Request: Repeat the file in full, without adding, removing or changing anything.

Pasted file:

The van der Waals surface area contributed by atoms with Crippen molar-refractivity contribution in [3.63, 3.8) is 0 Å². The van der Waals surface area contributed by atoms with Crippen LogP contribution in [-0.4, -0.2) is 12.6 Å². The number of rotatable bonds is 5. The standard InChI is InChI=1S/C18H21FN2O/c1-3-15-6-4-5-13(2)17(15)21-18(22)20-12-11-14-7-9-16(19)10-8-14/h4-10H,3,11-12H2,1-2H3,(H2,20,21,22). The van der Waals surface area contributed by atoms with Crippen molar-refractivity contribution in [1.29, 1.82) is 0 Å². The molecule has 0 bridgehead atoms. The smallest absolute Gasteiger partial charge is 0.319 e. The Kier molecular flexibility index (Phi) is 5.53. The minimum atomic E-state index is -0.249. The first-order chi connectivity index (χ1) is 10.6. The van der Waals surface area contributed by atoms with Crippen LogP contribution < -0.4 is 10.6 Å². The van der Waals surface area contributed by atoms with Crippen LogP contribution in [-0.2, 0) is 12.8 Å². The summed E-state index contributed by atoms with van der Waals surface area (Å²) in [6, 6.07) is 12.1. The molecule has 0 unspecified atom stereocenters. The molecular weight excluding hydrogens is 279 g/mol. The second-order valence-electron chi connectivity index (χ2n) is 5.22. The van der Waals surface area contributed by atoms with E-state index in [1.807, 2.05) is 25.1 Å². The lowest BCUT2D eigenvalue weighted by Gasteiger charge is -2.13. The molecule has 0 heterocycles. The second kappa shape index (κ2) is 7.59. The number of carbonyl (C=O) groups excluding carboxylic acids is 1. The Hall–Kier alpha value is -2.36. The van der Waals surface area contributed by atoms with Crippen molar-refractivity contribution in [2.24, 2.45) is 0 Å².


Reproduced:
The van der Waals surface area contributed by atoms with Crippen molar-refractivity contribution in [3.63, 3.8) is 0 Å². The van der Waals surface area contributed by atoms with Crippen LogP contribution in [-0.4, -0.2) is 12.6 Å². The number of rotatable bonds is 5. The standard InChI is InChI=1S/C18H21FN2O/c1-3-15-6-4-5-13(2)17(15)21-18(22)20-12-11-14-7-9-16(19)10-8-14/h4-10H,3,11-12H2,1-2H3,(H2,20,21,22). The van der Waals surface area contributed by atoms with Crippen molar-refractivity contribution in [1.29, 1.82) is 0 Å². The molecule has 0 bridgehead atoms. The smallest absolute Gasteiger partial charge is 0.319 e. The Kier molecular flexibility index (Phi) is 5.53. The minimum atomic E-state index is -0.249. The first-order chi connectivity index (χ1) is 10.6. The van der Waals surface area contributed by atoms with Crippen LogP contribution < -0.4 is 10.6 Å². The van der Waals surface area contributed by atoms with Crippen LogP contribution in [-0.2, 0) is 12.8 Å². The summed E-state index contributed by atoms with van der Waals surface area (Å²) in [6, 6.07) is 12.1. The molecule has 0 unspecified atom stereocenters. The molecular weight excluding hydrogens is 279 g/mol. The second-order valence-electron chi connectivity index (χ2n) is 5.22. The van der Waals surface area contributed by atoms with E-state index in [1.807, 2.05) is 25.1 Å². The lowest BCUT2D eigenvalue weighted by Gasteiger charge is -2.13. The molecule has 0 heterocycles. The second kappa shape index (κ2) is 7.59. The number of carbonyl (C=O) groups excluding carboxylic acids is 1. The Hall–Kier alpha value is -2.36. The van der Waals surface area contributed by atoms with Crippen molar-refractivity contribution in [2.24, 2.45) is 0 Å².